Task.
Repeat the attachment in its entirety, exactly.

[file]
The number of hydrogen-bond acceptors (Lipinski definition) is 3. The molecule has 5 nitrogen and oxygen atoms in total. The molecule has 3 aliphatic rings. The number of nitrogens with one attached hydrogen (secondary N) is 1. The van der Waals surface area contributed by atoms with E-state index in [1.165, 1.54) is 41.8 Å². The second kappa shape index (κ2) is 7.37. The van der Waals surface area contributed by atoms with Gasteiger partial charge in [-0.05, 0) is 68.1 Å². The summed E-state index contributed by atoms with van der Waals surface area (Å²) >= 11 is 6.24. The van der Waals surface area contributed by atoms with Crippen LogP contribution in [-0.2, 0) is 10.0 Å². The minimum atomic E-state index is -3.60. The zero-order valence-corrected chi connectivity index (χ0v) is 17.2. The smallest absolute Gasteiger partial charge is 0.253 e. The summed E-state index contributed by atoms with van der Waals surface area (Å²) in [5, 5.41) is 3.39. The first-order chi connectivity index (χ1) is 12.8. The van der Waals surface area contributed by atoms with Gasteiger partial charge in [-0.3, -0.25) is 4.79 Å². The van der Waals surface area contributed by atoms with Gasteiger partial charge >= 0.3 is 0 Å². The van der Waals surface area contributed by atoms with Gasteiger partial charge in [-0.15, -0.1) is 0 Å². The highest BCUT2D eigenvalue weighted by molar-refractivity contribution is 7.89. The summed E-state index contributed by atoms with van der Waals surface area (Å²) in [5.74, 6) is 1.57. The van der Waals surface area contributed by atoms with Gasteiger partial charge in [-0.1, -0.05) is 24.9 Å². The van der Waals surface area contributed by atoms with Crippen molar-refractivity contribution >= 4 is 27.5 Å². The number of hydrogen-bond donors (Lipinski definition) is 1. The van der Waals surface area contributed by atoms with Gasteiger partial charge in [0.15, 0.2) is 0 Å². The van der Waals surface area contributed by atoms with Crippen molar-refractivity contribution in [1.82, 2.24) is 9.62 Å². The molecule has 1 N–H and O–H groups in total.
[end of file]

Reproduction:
The number of hydrogen-bond acceptors (Lipinski definition) is 3. The molecule has 5 nitrogen and oxygen atoms in total. The molecule has 3 aliphatic rings. The number of nitrogens with one attached hydrogen (secondary N) is 1. The van der Waals surface area contributed by atoms with E-state index in [1.165, 1.54) is 41.8 Å². The second kappa shape index (κ2) is 7.37. The van der Waals surface area contributed by atoms with Gasteiger partial charge in [-0.05, 0) is 68.1 Å². The summed E-state index contributed by atoms with van der Waals surface area (Å²) >= 11 is 6.24. The van der Waals surface area contributed by atoms with Crippen LogP contribution in [-0.2, 0) is 10.0 Å². The minimum atomic E-state index is -3.60. The zero-order valence-corrected chi connectivity index (χ0v) is 17.2. The smallest absolute Gasteiger partial charge is 0.253 e. The summed E-state index contributed by atoms with van der Waals surface area (Å²) in [5, 5.41) is 3.39. The first-order chi connectivity index (χ1) is 12.8. The van der Waals surface area contributed by atoms with Gasteiger partial charge in [-0.3, -0.25) is 4.79 Å². The van der Waals surface area contributed by atoms with Gasteiger partial charge >= 0.3 is 0 Å². The van der Waals surface area contributed by atoms with Gasteiger partial charge in [-0.15, -0.1) is 0 Å². The highest BCUT2D eigenvalue weighted by molar-refractivity contribution is 7.89. The summed E-state index contributed by atoms with van der Waals surface area (Å²) in [5.74, 6) is 1.57. The van der Waals surface area contributed by atoms with Gasteiger partial charge in [-0.1, -0.05) is 24.9 Å². The van der Waals surface area contributed by atoms with Crippen molar-refractivity contribution >= 4 is 27.5 Å². The number of hydrogen-bond donors (Lipinski definition) is 1. The van der Waals surface area contributed by atoms with Gasteiger partial charge in [0.15, 0.2) is 0 Å². The van der Waals surface area contributed by atoms with Crippen molar-refractivity contribution in [1.82, 2.24) is 9.62 Å². The molecule has 1 N–H and O–H groups in total.